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Introduction to Personal Bible Study - Videos (2007)

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Saturday, March 30, 2024

Is the Book of Acts Descriptive and Prescriptive for the Current Age?

 An Objection

In our most recent study (Is Acts 2 a Pattern for Today? How About the Red Letters?) we looked at the clear prescriptive instructions of the Lord in the gospel accounts as well as in Paul's epistle to the Romans (the "duty" of Gentile believers to support Jewish believers in Jerusalem). But we will gladly address the legitimate claim that Acts 2 and Acts 4 are merely descriptive. But we won't stop there. In our quest to be CONSISTENT in our interpretation and application, we will expand our look at the Acts and beyond. 

Some will argue that they do not hold the actions of believers in Acts 2 or Acts 4 to be for all believers. They will say that the passages are "descriptive" and not "prescriptive." That is, all the passage is telling us what they did, not revealing a command that must be obeyed. 

Whereas we can see the reasoning, it doesn't quite explain what we see in Acts 5 in regard to the sale of property by Ananias and Sapphira. 

Now a man named Ananias, with his wife Sapphira, sold a piece of property. He kept back part of the proceeds with his wife’s knowledge, and brought a part of it and placed it at the apostles’ feet. (5:1)
The Geneva Study Bible assumes sin from verse 1:
Luke shows by contrary examples how great a sin hypocrisy is, especially in those who under a false pretense and cloak of zeal seem to shine and be of great importance in the Church.

They seem to be assuming a "cloak of zeal" and a desire to be seen as "of great importance in the Church." This isn't a wild assumption nor does it do violence to the text, but it is not based on the text itself. This is not necessarily an illegitimate way to interpret certain verses or passages, but it must be done carefully. As assumption of greed is reasonable as well, but we don't want to lose the focus of the actual series of events and the implications therein. 

We must also pause to ask of what "Church" do they write? Do they not hold that the "church" of Acts 5 is the "Church" of today and every day since Pentecost? If so, we have a consistency issue. As we will ask: what has changed, why did it change, when did it change?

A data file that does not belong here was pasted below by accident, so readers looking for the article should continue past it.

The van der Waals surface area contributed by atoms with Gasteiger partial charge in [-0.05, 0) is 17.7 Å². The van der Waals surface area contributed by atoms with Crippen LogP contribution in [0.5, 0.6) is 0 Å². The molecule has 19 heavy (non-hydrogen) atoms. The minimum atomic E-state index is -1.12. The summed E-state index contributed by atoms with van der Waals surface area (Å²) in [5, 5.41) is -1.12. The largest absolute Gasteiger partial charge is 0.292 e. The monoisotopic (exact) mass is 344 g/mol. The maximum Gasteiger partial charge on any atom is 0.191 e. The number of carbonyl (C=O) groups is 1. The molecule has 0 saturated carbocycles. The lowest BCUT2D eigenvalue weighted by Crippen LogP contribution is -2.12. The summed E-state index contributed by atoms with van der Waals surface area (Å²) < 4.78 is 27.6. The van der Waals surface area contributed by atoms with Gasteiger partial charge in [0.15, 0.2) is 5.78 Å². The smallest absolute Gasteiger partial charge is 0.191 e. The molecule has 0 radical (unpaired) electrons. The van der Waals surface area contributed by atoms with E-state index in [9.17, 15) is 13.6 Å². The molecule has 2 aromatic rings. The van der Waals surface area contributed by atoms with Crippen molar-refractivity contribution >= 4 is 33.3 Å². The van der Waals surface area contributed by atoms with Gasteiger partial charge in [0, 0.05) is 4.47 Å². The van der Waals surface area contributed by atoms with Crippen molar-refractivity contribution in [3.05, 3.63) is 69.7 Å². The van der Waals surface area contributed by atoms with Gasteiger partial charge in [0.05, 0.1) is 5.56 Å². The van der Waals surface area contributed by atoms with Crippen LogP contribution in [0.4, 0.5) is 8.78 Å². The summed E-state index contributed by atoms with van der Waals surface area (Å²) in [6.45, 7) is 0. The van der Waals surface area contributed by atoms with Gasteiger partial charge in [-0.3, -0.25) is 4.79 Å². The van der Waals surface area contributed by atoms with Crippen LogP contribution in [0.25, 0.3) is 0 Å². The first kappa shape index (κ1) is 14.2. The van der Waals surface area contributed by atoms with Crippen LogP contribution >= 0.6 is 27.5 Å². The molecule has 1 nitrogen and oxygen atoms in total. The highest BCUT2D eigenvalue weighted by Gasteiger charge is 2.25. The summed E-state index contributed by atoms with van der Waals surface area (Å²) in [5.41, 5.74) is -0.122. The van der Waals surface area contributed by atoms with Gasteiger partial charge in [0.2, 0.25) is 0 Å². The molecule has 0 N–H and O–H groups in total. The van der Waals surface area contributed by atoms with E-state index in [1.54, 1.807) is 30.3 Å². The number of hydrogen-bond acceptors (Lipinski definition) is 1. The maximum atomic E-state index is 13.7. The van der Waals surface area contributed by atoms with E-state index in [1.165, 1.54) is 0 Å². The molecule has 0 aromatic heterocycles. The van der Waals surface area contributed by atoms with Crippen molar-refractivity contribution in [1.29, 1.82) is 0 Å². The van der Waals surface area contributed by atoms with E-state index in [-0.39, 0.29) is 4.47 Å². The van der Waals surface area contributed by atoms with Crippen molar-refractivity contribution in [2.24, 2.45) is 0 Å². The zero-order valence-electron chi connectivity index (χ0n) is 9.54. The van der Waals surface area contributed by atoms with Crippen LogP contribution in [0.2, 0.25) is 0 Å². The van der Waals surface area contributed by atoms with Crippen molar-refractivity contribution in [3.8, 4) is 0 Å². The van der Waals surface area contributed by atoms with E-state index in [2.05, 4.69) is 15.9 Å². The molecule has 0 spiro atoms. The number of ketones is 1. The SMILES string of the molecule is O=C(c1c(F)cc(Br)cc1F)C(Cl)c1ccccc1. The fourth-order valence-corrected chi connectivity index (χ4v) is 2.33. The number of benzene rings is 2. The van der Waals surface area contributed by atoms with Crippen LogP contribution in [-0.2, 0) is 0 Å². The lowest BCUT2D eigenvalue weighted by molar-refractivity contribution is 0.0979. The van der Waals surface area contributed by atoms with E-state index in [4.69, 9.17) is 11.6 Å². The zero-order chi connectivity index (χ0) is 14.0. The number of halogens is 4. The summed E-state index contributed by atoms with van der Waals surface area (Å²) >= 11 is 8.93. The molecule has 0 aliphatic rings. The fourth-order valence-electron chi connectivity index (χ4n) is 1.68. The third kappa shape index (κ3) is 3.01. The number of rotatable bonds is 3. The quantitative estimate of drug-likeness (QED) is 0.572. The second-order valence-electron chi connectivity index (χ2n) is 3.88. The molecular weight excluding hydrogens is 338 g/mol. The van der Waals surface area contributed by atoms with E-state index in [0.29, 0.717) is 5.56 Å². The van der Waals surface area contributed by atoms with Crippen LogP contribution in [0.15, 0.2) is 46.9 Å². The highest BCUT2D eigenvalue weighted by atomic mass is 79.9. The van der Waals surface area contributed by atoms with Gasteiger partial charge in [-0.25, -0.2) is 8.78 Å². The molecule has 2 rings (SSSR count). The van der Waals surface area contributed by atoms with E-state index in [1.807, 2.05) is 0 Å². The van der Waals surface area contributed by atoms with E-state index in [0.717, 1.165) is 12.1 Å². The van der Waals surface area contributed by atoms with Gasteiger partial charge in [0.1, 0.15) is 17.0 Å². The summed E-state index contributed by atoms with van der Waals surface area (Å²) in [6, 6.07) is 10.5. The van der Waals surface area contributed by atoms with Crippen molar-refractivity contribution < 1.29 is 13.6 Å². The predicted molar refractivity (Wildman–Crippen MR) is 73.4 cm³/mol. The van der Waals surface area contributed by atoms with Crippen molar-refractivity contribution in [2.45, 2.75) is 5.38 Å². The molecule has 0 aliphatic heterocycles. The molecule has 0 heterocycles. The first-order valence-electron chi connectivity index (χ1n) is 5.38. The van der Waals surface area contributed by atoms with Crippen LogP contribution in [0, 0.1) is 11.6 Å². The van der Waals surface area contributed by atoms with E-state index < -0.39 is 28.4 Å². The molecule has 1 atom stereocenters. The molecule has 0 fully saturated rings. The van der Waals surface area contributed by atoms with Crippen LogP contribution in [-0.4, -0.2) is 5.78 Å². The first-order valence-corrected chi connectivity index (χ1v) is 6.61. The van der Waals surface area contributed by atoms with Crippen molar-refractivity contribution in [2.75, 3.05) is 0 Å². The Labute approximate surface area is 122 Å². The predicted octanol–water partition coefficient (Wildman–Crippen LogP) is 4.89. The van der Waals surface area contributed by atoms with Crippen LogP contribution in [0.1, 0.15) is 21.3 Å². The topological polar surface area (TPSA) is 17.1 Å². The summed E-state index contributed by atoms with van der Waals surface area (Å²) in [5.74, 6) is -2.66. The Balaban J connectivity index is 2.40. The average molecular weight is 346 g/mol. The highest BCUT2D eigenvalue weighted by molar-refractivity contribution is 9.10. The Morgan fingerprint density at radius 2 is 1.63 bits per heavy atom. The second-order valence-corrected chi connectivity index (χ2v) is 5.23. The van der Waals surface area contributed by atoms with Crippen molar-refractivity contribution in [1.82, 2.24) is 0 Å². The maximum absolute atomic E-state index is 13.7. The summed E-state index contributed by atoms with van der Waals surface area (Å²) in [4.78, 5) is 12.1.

Looking to verse 3, the Geneva Bible makes a rather stunning argument:

For when they had appointed that farm or possession for the Church, they were foolish to keep away a part of the price, as though they were dealing with men, and not with God, and therefore he says afterwards that they tempted God.

Form the text we can glean that they were foolish to lie to God, but Peter clearly states they were under no obligation to either sell the property or to give the proceeds to "the church." 

Remember, the writers and theologians behind this commentary believe "the Church" of Acts 5 is the same church to which they belong. We keep reiterating because it is essential if we want to interpret scripture consistently. They must therefore believe that when we deal with "the Church" today we are dealing, not with men, but directly with God as they were in Acts 5 and, thus, we are subject to the same punishments. If that is not the case: what has changed, why did it change, when did is change?

While it remained unsold, was it not your own? And when it was sold, was it not under your authority? Why have you conceived this deed in your heart? You did not lie to men, but to God.” (5:4)


I don't want to wander off into the weeds here. We know thus far that Ananias and Sapphira were not obligated to sell their property and not obligated to give all the proceeds to the Apostles. But even one hold that this passage is merely descriptive, he has to explain the direct act of God. If God does not act in the same way today, what has changed, why did it change, when did it change?

Peter tells the couple in verse 4 that they were apparently under no obligation to sell the property and that even if they chose to do so, the proceeds are 100% theirs. Right here, we can toss out any idea of a  "pattern" set for all believers of all ages from Acts 2 and Acts 4. The argument for "Church Socialism" is therefore not a command or even expectation of God. We solidify both the "descriptive" argument and our conclusions from our previous study.

But that is not the argument we are addressing in this section. The authors and theologians behind the Geneva Study Bible are conceding that. This is their commentary on verse 4:

By this is meant an advised and purposeful deceit, and the fault of the man in listening to the devil’s suggestions.
OK. The couple did plan to deceive. They very well could have been tricked by Satan. My sense is that it simply was an act of the flesh. The flesh (the old nature) can be used by Satan, but it is certainly evil and greedy and full of lust on its own. So, let's say that, in general, I have no problem with the larger assumption here: they purposefully and selfishly lied. Let's even concede for now that the couple listened to the devil's suggestions. Do we then limit that possibility to then and there? If so: what has changed, why did it change, when did it change?